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Book Review

A Faith-informed Review of Ethan Mollick’s “Co-Intelligence: Living and Working with AI”

Main takeaways:

A Balanced and Well-Researched Reference: “Co-Intelligence: Living and Working with AI” stands out for its thorough research and balanced perspective, setting it apart from many other generative AI books that are often more hype than substance.

Practical Advice with Ethical Insight: The book provides valuable insights into the practical applications of AI and addresses important ethical and societal implications, advocating for transparency and accountability in AI development.

Four Cardinal Rules of Engagement: Dr. Mollick introduces four key guidelines for engaging with AI: invite AI to the table, be the human in the loop, treat AI as a person, and assume it will improve, highlighting the importance of human-AI collaboration.

Faith and Community Engagement: While the book acknowledges ethical challenges, it misses the opportunity to deeply explore the role of faith communities in AI stewardship, an area where collective ethical reflection and community involvement are crucial.


Since the launch of Chat-GPT 3, there has been no shortage of books on Generative AI. Most of them are thin in content and abundant in hype as authors sought to capitalize on the LLM frenzy. Wharton management Professor Ethan Mollick’s Co-Intelligence: Living and Working with AI stands apart from this crop by offering a well-researched perspective that emerges both from experimentation and the latest research on the topic. It quickly became a New York Times best-seller and a reliable resource, especially on the impact of AI in the workplace and its potential implications. For those seeking a measured yet comprehensive assessment of generative AI’s impact on work, this book is a fantastic place to start. Furthermore, the book emerged from an ongoing blog that the author maintains which I recommend adding to your weekly feed.

Book Overview

“Co-Intelligence: Living and Working with AI” explores the evolving relationship between humans and generative artificial intelligence (AI), emphasizing the potential for a collaborative and synergistic future. The author weaves its argument around several key themes, each contributing to a comprehensive understanding of how AI can enhance human capabilities and societal progress.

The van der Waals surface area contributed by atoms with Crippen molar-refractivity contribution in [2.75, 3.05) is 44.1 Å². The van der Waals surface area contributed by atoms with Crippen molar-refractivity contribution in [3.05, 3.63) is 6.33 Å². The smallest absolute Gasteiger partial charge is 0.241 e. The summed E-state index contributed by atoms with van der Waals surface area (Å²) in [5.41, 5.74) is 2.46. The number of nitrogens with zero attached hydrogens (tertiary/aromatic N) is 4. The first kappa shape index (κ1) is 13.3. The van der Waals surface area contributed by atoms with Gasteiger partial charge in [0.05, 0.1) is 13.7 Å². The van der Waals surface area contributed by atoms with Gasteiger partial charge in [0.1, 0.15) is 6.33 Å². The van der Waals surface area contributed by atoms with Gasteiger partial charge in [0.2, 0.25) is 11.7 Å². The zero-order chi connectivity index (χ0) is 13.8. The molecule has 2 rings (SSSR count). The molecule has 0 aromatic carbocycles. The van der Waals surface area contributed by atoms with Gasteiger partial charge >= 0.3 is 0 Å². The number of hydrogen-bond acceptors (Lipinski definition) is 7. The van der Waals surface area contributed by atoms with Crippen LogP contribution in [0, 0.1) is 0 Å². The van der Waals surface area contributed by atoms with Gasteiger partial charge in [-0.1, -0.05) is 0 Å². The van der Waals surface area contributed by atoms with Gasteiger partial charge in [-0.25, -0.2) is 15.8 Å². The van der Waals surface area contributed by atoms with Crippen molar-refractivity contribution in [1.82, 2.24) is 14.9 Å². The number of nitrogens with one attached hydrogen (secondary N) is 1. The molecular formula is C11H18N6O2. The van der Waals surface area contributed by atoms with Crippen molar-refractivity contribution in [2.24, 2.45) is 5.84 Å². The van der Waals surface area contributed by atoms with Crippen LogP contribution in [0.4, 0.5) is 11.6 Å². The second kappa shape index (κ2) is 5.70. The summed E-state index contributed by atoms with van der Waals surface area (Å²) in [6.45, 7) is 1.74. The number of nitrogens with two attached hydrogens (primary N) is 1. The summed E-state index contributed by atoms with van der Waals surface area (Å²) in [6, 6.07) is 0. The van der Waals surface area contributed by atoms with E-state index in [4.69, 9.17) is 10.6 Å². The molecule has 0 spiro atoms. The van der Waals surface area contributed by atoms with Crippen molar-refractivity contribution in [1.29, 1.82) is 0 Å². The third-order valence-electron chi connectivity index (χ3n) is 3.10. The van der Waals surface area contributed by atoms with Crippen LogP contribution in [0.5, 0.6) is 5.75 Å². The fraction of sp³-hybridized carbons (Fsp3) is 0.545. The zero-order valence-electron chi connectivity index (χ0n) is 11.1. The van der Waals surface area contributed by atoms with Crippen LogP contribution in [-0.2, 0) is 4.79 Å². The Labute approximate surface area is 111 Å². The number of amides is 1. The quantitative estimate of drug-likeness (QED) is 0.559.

As a starting point, the author claims that AI is a “general purpose technology” equating it to the steam engine and the Internet. Yet, in the author’s estimation, AI will be even more impactful since unlike previous innovations that replaced manual work, this one replaces and augments human thinking. Initial studies have shown an increase in productivity that ranges between 20-80% which is staggering.

Given this pressing challenge, the author invites us to consider AI as an alien intelligence. That is, it is an unknown and mysterious tool that can augment human intelligence in unprecedented ways. The author goes further, while skirting away any speculation of sentience, that we must treat it as a person. Not necessarily human or machine but something in between.

The book does not shy away from addressing the ethical and social implications of AI. The author discusses concerns related to privacy, security, and bias in AI algorithms. Dr. Mollick underscores the importance of transparency and accountability in AI development, advocating for robust regulatory frameworks to ensure the responsible use of AI technologies. With that said, for a faith-informed audience, his chapter on ethics leaves much to be desired even as it recognizes the existential threat to AI which I shall turn to later in this review.

Dr. Mollick avoids any discussion of superintelligence, preferring instead to focus on the short-term applications of AI. Instead, the author highlights the democratizing effect that it may have, as studies have shown that amateurs and beginners usually have the most to benefit from AI.

He leaves us with four cardinal rules around our engagement with generative AI:

1) Always invite AI to the table – Grow familiar not just to see how it can help but also to assess it as a threat.